October 4, 2009 — “People talk about the good old days. They were fine, but this is better,” Olympic double gold medalist Joe Fargis observed after watching a series of stellar performances at the Platinum Performance/U.S. Equestrian Federation Show Jumping Talent Search Finals East.
Joe, who judged the two days of competition with Linda Hough, was as impressed as everyone who saw the best of the 21-and-under set compete at the U.S. Equestrian Team Foundation’s historic Gladstone headquarters. The 97 riders were, for the most part, poised, polished and up to the considerable task at hand.
I can remember when this class used to be a series of calamities, starting with the flat phase and deteriorating more in the gymnastics segment. But as Linda pointed out, today’s trainers are tuned into the challenge of preparing their students for this ultimate equitation test, which includes fences up to 3-feet, 9-inches and a water jump. It’s jumper-oriented to scout for emerging talent that could fuel U.S. teams down the road. It looks like they found it.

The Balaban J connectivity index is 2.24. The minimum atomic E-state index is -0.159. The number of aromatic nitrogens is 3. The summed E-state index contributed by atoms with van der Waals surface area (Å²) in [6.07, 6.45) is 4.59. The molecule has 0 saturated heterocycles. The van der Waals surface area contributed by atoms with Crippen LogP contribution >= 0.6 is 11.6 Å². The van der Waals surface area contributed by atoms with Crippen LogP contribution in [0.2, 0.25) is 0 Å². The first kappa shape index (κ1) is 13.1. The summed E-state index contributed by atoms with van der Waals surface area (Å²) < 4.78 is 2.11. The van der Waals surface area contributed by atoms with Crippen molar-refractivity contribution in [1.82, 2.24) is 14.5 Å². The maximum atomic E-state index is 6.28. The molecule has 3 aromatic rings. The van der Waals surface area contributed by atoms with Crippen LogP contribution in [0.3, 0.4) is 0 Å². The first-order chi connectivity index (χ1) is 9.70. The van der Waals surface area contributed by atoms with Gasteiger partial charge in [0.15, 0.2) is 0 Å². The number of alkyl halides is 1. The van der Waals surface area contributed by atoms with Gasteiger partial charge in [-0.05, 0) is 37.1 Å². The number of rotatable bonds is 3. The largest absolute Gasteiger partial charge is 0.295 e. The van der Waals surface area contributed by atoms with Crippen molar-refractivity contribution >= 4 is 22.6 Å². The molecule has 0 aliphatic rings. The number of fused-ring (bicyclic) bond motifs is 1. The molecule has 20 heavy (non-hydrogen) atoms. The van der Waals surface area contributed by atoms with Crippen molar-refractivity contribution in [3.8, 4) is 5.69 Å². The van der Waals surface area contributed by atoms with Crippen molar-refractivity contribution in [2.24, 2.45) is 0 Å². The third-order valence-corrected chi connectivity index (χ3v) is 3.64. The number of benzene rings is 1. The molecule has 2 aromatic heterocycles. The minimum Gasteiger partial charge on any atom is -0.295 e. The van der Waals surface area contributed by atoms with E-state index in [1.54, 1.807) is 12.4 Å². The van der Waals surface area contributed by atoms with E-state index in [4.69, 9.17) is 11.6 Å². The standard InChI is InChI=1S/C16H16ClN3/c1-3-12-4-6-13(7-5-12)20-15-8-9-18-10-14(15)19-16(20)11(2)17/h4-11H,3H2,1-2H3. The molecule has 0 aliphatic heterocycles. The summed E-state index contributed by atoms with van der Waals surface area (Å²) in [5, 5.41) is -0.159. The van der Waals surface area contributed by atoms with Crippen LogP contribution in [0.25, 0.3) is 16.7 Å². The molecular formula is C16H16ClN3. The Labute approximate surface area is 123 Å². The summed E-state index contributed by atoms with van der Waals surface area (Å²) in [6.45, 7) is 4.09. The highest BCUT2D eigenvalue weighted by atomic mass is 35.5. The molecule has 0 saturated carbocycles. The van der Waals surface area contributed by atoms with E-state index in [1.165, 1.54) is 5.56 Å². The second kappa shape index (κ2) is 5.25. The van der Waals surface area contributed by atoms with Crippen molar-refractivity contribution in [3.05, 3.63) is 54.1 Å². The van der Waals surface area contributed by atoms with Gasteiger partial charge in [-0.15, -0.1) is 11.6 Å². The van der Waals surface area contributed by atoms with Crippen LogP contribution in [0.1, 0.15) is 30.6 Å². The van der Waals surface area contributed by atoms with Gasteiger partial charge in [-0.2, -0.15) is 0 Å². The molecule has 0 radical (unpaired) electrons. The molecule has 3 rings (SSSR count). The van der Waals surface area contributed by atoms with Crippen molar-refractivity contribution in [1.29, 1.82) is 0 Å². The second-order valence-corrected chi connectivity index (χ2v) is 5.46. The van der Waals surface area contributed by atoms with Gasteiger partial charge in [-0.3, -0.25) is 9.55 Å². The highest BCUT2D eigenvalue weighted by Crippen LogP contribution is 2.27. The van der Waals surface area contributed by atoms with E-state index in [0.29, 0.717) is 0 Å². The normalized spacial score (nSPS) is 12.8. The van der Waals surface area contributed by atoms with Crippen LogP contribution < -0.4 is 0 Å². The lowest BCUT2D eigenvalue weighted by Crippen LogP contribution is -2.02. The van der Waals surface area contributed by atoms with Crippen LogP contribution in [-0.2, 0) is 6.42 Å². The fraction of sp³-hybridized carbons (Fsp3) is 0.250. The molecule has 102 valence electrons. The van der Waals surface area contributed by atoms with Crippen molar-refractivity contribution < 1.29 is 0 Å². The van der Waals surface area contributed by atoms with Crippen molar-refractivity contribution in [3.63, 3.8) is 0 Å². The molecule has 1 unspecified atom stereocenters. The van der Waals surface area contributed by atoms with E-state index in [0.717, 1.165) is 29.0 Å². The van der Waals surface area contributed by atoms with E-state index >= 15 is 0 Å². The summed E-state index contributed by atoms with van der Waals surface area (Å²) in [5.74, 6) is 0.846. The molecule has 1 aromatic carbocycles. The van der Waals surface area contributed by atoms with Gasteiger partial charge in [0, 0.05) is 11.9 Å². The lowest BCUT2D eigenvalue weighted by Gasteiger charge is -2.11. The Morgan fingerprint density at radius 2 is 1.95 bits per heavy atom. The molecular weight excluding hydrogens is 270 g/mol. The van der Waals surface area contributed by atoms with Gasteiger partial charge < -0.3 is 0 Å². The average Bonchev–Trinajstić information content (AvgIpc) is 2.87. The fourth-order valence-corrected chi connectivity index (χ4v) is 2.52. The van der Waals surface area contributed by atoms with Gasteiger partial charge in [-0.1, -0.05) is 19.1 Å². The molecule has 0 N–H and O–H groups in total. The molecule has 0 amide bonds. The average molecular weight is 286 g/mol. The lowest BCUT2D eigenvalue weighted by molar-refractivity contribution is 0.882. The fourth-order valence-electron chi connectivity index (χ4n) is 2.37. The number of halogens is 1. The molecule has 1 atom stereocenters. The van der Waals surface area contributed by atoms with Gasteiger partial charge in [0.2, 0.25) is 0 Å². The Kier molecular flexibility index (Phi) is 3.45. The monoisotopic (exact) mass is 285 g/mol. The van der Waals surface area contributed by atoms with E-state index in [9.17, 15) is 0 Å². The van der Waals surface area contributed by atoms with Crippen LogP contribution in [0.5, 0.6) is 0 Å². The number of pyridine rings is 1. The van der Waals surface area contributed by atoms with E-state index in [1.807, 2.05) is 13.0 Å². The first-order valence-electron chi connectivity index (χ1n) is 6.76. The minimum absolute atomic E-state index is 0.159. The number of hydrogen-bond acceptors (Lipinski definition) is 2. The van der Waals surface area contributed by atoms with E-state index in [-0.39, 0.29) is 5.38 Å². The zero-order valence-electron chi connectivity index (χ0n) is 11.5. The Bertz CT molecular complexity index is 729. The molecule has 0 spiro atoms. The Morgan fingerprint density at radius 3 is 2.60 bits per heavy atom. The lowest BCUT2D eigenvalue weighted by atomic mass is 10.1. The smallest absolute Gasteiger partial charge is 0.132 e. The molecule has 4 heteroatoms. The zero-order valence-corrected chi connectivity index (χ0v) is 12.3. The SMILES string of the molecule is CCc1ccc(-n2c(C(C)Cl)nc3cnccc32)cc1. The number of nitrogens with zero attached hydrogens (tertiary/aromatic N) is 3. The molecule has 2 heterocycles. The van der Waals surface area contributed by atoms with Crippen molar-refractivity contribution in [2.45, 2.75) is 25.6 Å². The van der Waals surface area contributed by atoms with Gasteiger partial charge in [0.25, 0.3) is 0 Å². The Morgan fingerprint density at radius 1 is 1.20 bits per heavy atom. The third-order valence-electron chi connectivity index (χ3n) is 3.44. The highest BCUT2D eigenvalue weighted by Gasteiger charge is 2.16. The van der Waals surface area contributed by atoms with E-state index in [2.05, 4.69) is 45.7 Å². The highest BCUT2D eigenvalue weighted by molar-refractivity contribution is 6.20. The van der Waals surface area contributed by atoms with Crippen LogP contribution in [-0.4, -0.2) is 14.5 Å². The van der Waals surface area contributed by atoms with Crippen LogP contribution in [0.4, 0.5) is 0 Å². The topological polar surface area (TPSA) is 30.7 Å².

“The future is alive and well. That was some horsebacking,” Linda said appreciatively.
The competition ends with the Final Four, modeled on the individual medal test at the show jumping world championships, where everyone rides their own horse over a course, and then tries it on each of the other competitors’ mounts.
Right from the start, it was obvious who was going to be in the hunt when the finale rolled around. Maggie McAlary, a regular in the Final Four, won the flat phase with a 95. Jessica Springsteen (third in the 2007 Talent Search) was second with a 93 and Matt Metell, last year’s runner-up, was one of three participants who scored a 90. After the gymnastics ended yesterday, Matt and Jessie both had a total of 234, while Maggie was on 230. The top three continued to soar in this morning’s jumping round over a course designed by Joe’s 1984 Olympic teammate, Conrad Homfeld. Matt got a 98.5, the high score of the day, while Maggie was right there on 98 and Jessie had a 97.5.
The route was gentle but challenging enough, drawing kudos.
“I thought the course was nicely friendly to the point that my green kids were able to get a lot out of the day and go home feeling they learned a lot,” said trainer Stacia Madden of Beacon Hill.
“But then you saw some brilliant scores from these riders. That’s so educational, too, for the green kids, to be able to watch that kind of riding. I thought the final four was really strong, but I thought the final 10 was strong to the point that if there had been a 10-way swap, all those kids would have earned their spot.”
The only question was who would be the fourth component of the last test. Christina Lin, fourth after gymnastics, was very tight to the first element of the double on Conrad’s course. Tina DiLandri, who was fifth, had a splash at the water jump, and Christy DiStefano logged a time fault.